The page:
The Derby at Epsom, 1821 by ThĂ©odore GĂ©ricault
So the origins of this bifurcated path are simple enough. Well, sort of. They come from the Derby, an annual race on the Epsom Downs, which was inaugurated by the 12th Earl of Derby, Edward Smith-Stanley in 1780, and called more correctly the Derby Stakes. The Derby is probably the most prestigious horse race in England, so it's no surprise that the name was mimicked by the time the Kentucky Derby came into existence in 1875.

Simple enough, right?

Well, kind of. Because although it's easy enough to see the translation to any kind of race, there are other kinds of contests that are called derbies that have nothing to do with racing, but are more like bouts. So what's up with that? Well, I have a theory....

First, though, the place name Derby is somewhat disputed. The online etymology dictionary says that the name of the town comes from the Old English 'deorby',  which means 'deer village' or deer habitation. That '-by' at the end means 'homestead', or 'habitation' and this relates it a bit surprisingly to 'bylaw', which means the local law, or the law of the place. However, this site  has a somewhat different derivation. They note that Derby was once called Northworthige by the Saxons, and was changed by the invading Danes. But they think that Derby, which sits on the banks of the Derwent and has a neighboring town of Darley, and perhaps comes out of a Roman station called Derventio, may share with all of these the British/Celtic root of dwr, or water.  Personally, I'm thinking more water than deer here, but who am I to say?

What's interesting to me, in any case, is that -by. Because it ties back to this more current sense that a derby is not always a race, but sometimes a contest between two sides. As this comment, from Word Reference.com makes clear, a derby, when it's not a big international race, is a small local contest:    

 In the UK a "derby" (small "d") means a "local derby": a match (football, rugby, cricket, etc.) played between neighbours. Not every big match is a derby. Manchester United vs Arsenal is a big match, but it is not a derby, because there is almost 200 miles between the clubs.  

Finally, a derby hat is really just an American version of the English bowler--(think Jeeves). It began being manufactured in the U.S. in 1850--no one seems to know how the name came about, but one story is that the manufacturer saw a lot of 'English gentlemen' wearing these bowlers at the English Derby. Anglophilia goes back a long way,  I guess, even though 1776 was  a lot closer then than it is now.


Saturday, July 16, 2011

the debt ceiling

Andrea  Pozzo--The Apotheosis of St. Ignatius
Don't worry--this won't be a blog post devoted to delving deeply into the financial realm. But after watching many nights of political news revolving around the looming crisis of not increasing the debt ceiling, I am still a little baffled about what the debt ceiling actually is. I know that the general idea is that we don't want as a nation to default on our creditors and that raising the debt ceiling is the way to avoid that, but how exactly do we do it, I do not know.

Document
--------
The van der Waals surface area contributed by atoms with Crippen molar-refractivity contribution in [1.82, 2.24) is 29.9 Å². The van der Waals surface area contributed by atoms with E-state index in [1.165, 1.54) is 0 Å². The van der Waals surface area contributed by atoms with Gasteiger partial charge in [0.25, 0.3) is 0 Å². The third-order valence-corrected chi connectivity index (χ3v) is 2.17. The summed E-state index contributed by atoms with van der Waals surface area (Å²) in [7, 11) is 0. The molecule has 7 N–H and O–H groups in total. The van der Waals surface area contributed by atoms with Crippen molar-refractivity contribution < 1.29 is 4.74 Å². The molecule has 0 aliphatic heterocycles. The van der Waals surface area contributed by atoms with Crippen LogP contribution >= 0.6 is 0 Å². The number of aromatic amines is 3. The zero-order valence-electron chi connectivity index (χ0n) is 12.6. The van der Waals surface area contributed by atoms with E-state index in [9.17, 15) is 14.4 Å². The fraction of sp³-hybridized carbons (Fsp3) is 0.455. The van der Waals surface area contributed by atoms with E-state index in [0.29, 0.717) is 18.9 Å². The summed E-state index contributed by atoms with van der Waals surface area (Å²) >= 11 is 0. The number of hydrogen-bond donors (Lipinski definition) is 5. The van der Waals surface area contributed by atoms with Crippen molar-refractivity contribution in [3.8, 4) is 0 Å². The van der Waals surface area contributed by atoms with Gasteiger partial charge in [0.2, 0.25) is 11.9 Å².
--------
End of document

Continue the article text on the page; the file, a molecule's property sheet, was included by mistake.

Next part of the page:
Let's see if anyone can shed a little simple light on this.


Okay, yes, there is a very simple answer. Before 1917, Congress had to pass a new law every time they borrowed money. But when the United States became involved in World War I, they needed a more efficient method to raise funds. The debt ceiling was, and is, simply the amount that the Treasury Department has the leeway to borrow, by issuing bonds, bills and notes without going back to Congress constantly to ask permission.

Many think that the debt ceiling is an outmoded financial tool because it isn't really able to control spending in the way it once did. Much of our debt is not  up for discussion, coming from the growing costs of mandated programs like Medicare, Medicaid and Social Security. As one former policy advisor to President Reagan put it, in  our current situation, "it makes no sense to treat the debt ceiling as an independent variable."

Some argue that we still need it, though. According to Professor Krishnakumar of St. John's University, it represents the last vestige of Congressional control or accountability over the national debt, and it encourages Congress to "consider the interest of the general public and future generations, rather than those of special interests, and thus acts as an important institutional check on party and interest group politics."

But whatever it's utility, no one is saying it's a good idea to default. So roll up your shirt sleeves, duly elected officials, and hammer out a deal. I mean, it's the kind of thing we sent you to Washington  to

What's the image, you ask? Why, that's a hedgehog ceiling lamp. See, it's a high ceiling, and I'm thinking maybe we could all use a little light.